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Optom Vis Sci. 2010 May;87(5):337-43. doi: 10.1097/OPX.0b013e3181d951b2.

Factors regulating eye blink rate in young infants.

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  • 1Department of Psychology, State University of New York at Oswego, Oswego, New York 13126, USA.



The purpose of this work was to investigate whether individual differences in eye surface area are related to the rate of spontaneous eye blinking (SB) in young infants. Rate of SB was also compared with the rate of gaze shifts.


Forty-four 4-month-old infants were observed under controlled conditions for 4 to 6 min. SB, eye surface area, gaze shifts, and various background variables were measured.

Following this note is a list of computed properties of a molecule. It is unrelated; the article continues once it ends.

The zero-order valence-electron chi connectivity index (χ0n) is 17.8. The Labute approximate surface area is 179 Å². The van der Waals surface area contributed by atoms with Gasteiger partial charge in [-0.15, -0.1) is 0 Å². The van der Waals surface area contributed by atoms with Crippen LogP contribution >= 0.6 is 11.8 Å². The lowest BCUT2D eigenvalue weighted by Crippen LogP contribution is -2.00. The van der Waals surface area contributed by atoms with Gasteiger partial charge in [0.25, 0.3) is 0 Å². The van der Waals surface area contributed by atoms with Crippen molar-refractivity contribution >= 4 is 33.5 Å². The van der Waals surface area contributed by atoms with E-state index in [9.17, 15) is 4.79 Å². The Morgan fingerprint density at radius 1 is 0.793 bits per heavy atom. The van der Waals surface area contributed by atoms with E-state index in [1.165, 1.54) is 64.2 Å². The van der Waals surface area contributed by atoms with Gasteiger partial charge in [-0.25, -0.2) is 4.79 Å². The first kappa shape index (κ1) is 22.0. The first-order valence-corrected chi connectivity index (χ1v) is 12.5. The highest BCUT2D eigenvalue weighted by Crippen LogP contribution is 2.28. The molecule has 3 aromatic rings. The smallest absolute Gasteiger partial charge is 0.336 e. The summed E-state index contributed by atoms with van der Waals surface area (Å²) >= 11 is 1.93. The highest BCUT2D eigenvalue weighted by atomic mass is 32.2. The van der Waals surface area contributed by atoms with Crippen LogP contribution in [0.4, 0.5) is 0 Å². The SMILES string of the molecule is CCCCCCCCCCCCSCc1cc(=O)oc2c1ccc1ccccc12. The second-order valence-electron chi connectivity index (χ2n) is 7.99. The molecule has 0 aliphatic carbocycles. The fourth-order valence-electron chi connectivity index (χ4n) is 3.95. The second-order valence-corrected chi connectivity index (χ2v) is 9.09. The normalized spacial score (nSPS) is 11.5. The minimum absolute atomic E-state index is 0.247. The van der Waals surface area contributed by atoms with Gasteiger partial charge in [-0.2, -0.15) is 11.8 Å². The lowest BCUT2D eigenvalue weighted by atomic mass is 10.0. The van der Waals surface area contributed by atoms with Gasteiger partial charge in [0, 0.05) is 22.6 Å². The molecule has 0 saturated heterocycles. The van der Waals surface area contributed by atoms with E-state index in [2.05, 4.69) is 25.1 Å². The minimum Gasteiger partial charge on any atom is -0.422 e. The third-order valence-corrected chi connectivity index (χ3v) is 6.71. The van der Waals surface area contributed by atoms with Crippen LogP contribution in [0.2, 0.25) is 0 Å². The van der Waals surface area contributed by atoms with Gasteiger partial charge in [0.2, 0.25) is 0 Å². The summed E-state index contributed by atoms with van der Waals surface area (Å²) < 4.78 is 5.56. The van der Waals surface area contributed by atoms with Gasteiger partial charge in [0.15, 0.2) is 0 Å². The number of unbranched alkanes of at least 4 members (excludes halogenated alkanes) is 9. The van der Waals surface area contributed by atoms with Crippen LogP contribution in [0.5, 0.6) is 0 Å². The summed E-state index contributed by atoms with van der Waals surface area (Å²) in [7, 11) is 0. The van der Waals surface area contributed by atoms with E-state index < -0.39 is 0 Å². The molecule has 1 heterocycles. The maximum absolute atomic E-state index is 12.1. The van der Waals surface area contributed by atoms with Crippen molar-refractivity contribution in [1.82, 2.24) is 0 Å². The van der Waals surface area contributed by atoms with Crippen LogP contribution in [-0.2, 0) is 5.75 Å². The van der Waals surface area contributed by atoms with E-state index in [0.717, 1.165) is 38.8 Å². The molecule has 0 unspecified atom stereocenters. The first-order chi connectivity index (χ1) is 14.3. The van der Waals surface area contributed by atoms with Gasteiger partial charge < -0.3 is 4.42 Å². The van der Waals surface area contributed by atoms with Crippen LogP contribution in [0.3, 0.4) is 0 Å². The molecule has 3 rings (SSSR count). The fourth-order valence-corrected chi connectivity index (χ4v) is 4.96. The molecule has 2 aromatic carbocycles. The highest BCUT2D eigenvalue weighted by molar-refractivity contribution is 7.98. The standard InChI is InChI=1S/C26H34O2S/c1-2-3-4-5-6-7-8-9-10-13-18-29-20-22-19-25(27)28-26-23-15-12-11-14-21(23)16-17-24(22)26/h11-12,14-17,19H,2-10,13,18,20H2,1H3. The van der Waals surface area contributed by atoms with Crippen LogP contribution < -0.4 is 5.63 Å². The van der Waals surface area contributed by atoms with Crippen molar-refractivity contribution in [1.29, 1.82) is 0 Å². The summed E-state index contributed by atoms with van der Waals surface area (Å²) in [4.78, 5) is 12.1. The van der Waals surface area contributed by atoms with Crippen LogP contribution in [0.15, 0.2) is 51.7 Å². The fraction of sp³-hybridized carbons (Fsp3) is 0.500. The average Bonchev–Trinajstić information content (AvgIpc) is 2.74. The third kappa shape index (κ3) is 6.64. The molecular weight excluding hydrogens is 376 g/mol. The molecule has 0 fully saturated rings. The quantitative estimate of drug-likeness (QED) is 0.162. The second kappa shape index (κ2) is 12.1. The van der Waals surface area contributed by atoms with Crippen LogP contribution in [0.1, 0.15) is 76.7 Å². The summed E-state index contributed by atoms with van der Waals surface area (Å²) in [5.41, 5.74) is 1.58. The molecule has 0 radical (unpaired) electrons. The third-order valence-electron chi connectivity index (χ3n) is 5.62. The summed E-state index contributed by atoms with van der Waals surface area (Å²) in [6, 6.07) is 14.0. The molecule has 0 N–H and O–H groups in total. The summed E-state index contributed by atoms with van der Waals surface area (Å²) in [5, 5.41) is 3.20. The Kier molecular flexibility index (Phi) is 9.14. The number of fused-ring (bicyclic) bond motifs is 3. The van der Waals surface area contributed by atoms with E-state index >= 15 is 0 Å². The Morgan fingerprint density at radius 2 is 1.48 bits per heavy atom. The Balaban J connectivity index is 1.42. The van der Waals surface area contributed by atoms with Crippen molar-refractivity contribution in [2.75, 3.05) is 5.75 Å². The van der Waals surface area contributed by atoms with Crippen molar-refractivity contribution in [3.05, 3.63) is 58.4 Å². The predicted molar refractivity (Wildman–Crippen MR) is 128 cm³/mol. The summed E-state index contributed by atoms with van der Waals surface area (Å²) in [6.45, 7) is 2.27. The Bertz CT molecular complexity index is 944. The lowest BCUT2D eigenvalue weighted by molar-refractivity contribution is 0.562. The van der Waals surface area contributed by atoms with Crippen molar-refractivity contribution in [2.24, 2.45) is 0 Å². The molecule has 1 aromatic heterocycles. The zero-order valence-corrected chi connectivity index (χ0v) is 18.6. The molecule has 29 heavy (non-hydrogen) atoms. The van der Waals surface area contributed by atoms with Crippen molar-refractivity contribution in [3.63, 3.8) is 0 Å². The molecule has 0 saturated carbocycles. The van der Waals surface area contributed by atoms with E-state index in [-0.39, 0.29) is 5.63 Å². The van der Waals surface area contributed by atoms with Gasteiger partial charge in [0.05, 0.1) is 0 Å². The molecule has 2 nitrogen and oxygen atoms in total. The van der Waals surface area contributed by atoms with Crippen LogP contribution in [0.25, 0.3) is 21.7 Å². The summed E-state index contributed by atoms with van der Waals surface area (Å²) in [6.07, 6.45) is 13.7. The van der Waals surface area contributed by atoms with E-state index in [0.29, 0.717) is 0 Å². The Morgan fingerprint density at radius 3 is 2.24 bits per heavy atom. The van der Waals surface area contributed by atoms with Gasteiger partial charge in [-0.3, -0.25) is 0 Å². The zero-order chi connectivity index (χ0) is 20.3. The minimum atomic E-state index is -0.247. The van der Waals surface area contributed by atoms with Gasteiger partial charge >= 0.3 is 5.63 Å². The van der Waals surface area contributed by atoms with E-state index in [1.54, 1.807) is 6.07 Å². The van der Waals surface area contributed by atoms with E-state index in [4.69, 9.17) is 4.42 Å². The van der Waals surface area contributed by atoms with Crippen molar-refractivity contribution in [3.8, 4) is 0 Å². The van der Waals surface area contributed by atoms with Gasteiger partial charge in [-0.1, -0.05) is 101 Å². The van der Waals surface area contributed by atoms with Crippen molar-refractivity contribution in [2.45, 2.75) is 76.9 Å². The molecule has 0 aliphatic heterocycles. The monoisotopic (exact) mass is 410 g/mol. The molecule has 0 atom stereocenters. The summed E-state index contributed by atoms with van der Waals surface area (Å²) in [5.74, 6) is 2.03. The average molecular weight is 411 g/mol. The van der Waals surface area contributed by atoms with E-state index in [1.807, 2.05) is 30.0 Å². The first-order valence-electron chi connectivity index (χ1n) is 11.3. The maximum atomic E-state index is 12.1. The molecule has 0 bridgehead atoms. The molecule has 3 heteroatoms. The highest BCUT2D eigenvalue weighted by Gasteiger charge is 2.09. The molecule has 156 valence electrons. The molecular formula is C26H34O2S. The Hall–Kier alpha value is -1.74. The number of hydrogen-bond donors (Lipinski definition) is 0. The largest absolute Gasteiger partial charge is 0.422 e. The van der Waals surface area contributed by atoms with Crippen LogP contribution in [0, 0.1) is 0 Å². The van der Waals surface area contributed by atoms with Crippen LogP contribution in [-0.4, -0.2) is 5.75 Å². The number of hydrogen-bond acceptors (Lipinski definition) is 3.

Individual differences in the rate of SB and in eye surface area were wide. Neither the eye surface area nor the rate of gaze shifting was related to the rate of SB in young infants. However, when SB do occur, they are more likely to coincide with a shift in gaze than immediately precede or follow a shift in gaze.


Eye surface area does not explain individual differences in the rate of SB in infancy. This and other recent work suggests that central factors may play a more prominent role in the mechanisms of SB early in human development than previously reported and that the mechanisms regulating the rate of SB seem to be developmentally continuous with those of adults. To the extent that the rate and timing of SB reflects developing neurological systems, SB may be useful clinically.

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